A controversial bill was introduced in Quebec today to give people in the province the right to die with the help of a doctor.
The bill, called 'An Act Respecting End-of-Life Care', sets out specific conditions for someone to get medical help to die, as well as conditions for a doctor to get involved.
Right now, assisted suicide and euthanasia are both illegal in this country.
The bill in Quebec is an attempt to essentially get around the Criminal Code, and if it passes, it would be the first of its kind in Canada.
As the Globe & Mail reports, under the bill...
Any person of sound mind can at any time "refuse to receive or withdraw consent to a life-sustaining treatment or procedure."
And that person cannot be denied end-of-life care if they refused to receive a treatment or procedure before.
"Respect for end-of-life patients and recognition of their rights and freedoms must inspire every act performed in their regard," the bill says.
"End of life patients must be treated, at all times, with the understanding, compassion, courtesy and fairness, and with respect for their dignity, autonomy, needs and safety."
This requires "open and transparent communications" at all times by the health care providers with the patient, the bill says.
Quebec Social Services Minister Veronique Hivon at a news conference on the province's right to die legislation
In March of last year, a non-partisan report on the issue came out based on consultations with Quebecers for nearly two years.
It found that doctors should be allowed, in exceptional circumstances, to help terminally ill people die if that person asks for help.
The report made 24 recommendations, including a comprehensive "dying with dignity" law and an overhaul of Quebec's "end-of-life" care services.
This past January, a panel of Quebec legal experts concluded this is a health care issue and health care is a provincial matter, so the federal government won't need to get involved.
The panel called on the Quebec government to create legislation that makes it clear how an act to end someone's life is different from suicide.
- Under the recommendations, a patient would have to ask a doctor for help themselves in writing.
- The person would have to be terminally ill and in serious, unbearable physical or psychological pain.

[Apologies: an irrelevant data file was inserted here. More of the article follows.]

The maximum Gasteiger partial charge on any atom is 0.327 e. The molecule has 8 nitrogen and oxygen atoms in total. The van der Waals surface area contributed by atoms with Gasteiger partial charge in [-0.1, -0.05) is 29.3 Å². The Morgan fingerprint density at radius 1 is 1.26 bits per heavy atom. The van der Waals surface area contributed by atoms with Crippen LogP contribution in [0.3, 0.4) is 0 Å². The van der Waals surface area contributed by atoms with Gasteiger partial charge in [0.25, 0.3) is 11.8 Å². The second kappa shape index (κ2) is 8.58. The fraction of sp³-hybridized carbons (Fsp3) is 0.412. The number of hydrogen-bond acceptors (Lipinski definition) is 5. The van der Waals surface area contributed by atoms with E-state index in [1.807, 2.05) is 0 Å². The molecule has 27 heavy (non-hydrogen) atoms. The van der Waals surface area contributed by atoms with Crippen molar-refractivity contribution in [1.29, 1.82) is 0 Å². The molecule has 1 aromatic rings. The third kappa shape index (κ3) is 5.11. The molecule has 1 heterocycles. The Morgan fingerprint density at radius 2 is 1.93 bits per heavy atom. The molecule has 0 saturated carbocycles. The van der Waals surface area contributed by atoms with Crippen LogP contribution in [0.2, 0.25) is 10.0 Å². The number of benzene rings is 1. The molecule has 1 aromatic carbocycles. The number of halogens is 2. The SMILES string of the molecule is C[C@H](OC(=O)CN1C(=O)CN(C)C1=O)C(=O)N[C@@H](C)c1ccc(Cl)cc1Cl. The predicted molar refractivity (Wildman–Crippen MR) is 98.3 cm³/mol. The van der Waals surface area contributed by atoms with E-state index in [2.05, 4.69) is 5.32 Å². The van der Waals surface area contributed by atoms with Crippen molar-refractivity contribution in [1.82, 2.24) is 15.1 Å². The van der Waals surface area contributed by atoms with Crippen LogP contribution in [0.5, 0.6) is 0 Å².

- Two doctors would have to approve the request.
- Doctors would not face criminal charges in these circumstances.
The panel also said that a person's personal decision should take precedent over the interests of the state.
Lawyer Jean-Pierre Menard, who led the panel, said "the main issue here is to make (sure) the patient's consent is free, is well informed, from someone who is competent to give instruction."
Lawyer Jean-Pierre Ménard and Quebec Social Services Minister Veronique Hivon at a news conference in January
As many as 500 doctors oppose the bill, arguing that assisted suicide isn't medical care and goes against medical ethics.
One of them told CBC News he's not convinced the government can be sure someone is competent enough to give consent.
"It's unavoidable that undetected depression, undetected mental problems, personal distress will go on and people will die by accident," said Dr. Marc Beauchamp of the Physicians' Alliance for Total Refusal of Euthanasia.
"People will die by mistake," he said.
Another doctor, who specializes in geriatrics, said she's concerned some of her patients could be convinced to end their lives unnecessarily.
"It would be very easy to push someone like that into saying 'well yes, I've had enough, my life is too hard and I would rather die,'" said Dr. Catherine Ferrier of Montreal General Hospital.
"It's just too simple to cut things short because there's a moment of discouragement, of despair," she said.
The legislation received first reading today, before Quebec politicians break for the summer. It's expected to be debated in the fall.
Via The Globe & Mail